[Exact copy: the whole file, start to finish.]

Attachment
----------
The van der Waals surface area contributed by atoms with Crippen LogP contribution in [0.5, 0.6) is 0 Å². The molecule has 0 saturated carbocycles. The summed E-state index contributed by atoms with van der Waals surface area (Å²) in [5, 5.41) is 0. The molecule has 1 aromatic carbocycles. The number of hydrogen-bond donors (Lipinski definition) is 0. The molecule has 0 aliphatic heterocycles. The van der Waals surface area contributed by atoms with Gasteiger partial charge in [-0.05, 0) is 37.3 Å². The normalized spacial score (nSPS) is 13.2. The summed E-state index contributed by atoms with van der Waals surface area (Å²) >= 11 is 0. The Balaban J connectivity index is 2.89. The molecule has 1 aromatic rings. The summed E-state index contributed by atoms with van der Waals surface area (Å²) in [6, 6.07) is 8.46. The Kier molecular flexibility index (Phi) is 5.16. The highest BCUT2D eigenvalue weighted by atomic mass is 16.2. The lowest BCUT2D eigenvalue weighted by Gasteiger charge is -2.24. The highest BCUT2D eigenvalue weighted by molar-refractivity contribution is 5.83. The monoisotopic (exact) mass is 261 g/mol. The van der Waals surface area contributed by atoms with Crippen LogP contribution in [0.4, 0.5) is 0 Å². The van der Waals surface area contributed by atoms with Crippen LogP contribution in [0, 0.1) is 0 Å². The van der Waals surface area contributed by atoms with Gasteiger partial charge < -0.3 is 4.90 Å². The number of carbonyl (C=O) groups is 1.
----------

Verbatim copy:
The van der Waals surface area contributed by atoms with Crippen LogP contribution in [0.5, 0.6) is 0 Å². The molecule has 0 saturated carbocycles. The summed E-state index contributed by atoms with van der Waals surface area (Å²) in [5, 5.41) is 0. The molecule has 1 aromatic carbocycles. The number of hydrogen-bond donors (Lipinski definition) is 0. The molecule has 0 aliphatic heterocycles. The van der Waals surface area contributed by atoms with Gasteiger partial charge in [-0.05, 0) is 37.3 Å². The normalized spacial score (nSPS) is 13.2. The summed E-state index contributed by atoms with van der Waals surface area (Å²) >= 11 is 0. The Balaban J connectivity index is 2.89. The molecule has 1 aromatic rings. The summed E-state index contributed by atoms with van der Waals surface area (Å²) in [6, 6.07) is 8.46. The Kier molecular flexibility index (Phi) is 5.16. The highest BCUT2D eigenvalue weighted by atomic mass is 16.2. The lowest BCUT2D eigenvalue weighted by Gasteiger charge is -2.24. The highest BCUT2D eigenvalue weighted by molar-refractivity contribution is 5.83. The monoisotopic (exact) mass is 261 g/mol. The van der Waals surface area contributed by atoms with Crippen LogP contribution in [0.4, 0.5) is 0 Å². The van der Waals surface area contributed by atoms with Crippen LogP contribution in [0, 0.1) is 0 Å². The van der Waals surface area contributed by atoms with Gasteiger partial charge < -0.3 is 4.90 Å². The number of carbonyl (C=O) groups is 1.